When Investors Buy Up the Neighborhood
In St. Paul (Minn.) yesterday, we held the first community meeting in the Twin Cities to share our new report about how to deal with investors who are buying up properties in neighborhoods hard-hit by foreclosures.
In the new report (“When Investors Buy Up the Neighborhood: Strategies to Prevent Investor Ownership from Causing Neighborhood Decline”, authored by Kalima Rose and myself), we researched strategies that communities can use to deter unscrupulous slumlords and flippers, incentivize homebuyers and responsible investors, and take community control of foreclosed properties. The report provides a framework for taking action, presenting 36 promising strategies culled from across the country.
This project came to us from The Northwest Area Foundation and the Family Housing Fund, an anti-poverty philanthropy and housing organization, that were concerned about this challenge facing the same low-income communities of color that already bearing the brunt of a financial crisis that originated with irresponsible mortgage lending practices.
Representatives from many St. Paul neighborhoods – Frogtown, Payne-Phalen, East Side—all described different ways this issue was impeding efforts to build healthy, opportunity-rich neighborhoods. The crowd of residents, community organizers, housing organizers, philanthropists, neighborhood groups, and city officials thought that some of the strategies in the report – Atlanta’s program that trains residents to do code inspections, for example – could be useful for them.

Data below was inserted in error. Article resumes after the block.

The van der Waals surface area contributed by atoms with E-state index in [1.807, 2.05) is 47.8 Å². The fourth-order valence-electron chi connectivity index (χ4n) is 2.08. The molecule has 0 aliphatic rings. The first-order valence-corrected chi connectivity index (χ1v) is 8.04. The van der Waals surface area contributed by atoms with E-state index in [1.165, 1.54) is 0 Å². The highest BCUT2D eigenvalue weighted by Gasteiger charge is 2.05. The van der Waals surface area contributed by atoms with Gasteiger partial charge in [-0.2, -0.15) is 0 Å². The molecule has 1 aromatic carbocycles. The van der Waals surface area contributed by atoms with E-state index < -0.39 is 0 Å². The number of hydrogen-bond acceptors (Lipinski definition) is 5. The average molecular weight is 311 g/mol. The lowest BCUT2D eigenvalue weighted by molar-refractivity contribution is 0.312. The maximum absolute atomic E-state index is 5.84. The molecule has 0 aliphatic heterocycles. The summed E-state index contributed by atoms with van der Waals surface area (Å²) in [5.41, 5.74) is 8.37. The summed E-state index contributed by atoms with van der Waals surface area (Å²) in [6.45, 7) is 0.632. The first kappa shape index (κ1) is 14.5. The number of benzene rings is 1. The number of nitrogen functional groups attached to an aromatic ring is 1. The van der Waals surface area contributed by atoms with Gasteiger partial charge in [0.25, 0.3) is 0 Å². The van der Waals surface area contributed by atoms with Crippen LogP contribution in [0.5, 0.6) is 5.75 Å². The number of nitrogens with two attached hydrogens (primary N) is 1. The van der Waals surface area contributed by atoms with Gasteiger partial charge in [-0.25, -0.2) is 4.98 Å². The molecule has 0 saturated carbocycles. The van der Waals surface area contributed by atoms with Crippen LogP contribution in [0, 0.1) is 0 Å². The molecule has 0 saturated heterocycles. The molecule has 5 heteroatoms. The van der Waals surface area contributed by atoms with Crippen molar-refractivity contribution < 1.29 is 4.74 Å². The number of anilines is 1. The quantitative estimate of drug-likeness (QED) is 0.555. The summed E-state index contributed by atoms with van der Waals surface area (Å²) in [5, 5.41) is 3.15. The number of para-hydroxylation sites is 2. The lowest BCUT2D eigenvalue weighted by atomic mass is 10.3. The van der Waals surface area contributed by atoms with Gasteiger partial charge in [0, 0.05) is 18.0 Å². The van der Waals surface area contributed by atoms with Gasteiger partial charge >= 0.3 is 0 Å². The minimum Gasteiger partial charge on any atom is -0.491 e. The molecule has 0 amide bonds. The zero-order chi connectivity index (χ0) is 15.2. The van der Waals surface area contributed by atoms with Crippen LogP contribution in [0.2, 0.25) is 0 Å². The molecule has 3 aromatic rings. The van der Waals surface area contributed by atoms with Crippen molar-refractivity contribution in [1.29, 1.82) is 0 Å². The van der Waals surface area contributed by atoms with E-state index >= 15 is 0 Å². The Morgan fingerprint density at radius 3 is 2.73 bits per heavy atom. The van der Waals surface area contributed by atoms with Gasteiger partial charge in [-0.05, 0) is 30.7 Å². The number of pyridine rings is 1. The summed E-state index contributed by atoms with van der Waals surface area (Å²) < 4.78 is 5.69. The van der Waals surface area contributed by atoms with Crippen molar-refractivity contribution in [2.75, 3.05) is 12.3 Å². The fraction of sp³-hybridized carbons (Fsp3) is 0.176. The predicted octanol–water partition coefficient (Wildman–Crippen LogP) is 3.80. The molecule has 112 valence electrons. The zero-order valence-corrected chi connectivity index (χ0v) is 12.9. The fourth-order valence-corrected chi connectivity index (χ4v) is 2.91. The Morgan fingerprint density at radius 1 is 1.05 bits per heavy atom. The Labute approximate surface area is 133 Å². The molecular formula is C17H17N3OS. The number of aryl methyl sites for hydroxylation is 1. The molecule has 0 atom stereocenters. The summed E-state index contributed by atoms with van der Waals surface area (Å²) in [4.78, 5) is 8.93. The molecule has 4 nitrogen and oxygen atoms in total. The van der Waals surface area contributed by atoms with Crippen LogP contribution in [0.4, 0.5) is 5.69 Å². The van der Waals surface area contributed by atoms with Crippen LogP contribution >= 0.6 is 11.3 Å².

And they came up with some additional ideas, like changing state law on how titles are tracked and launching a regional taskforce on regulation and enforcement. Empowering neighborhood residents – the eyes and ears of the community – to track the issue and take action was another key theme, along with empowering the new Twin Cities Community Land Bank.
It was a great start, and I am excited for today’s meeting in Minneapolis.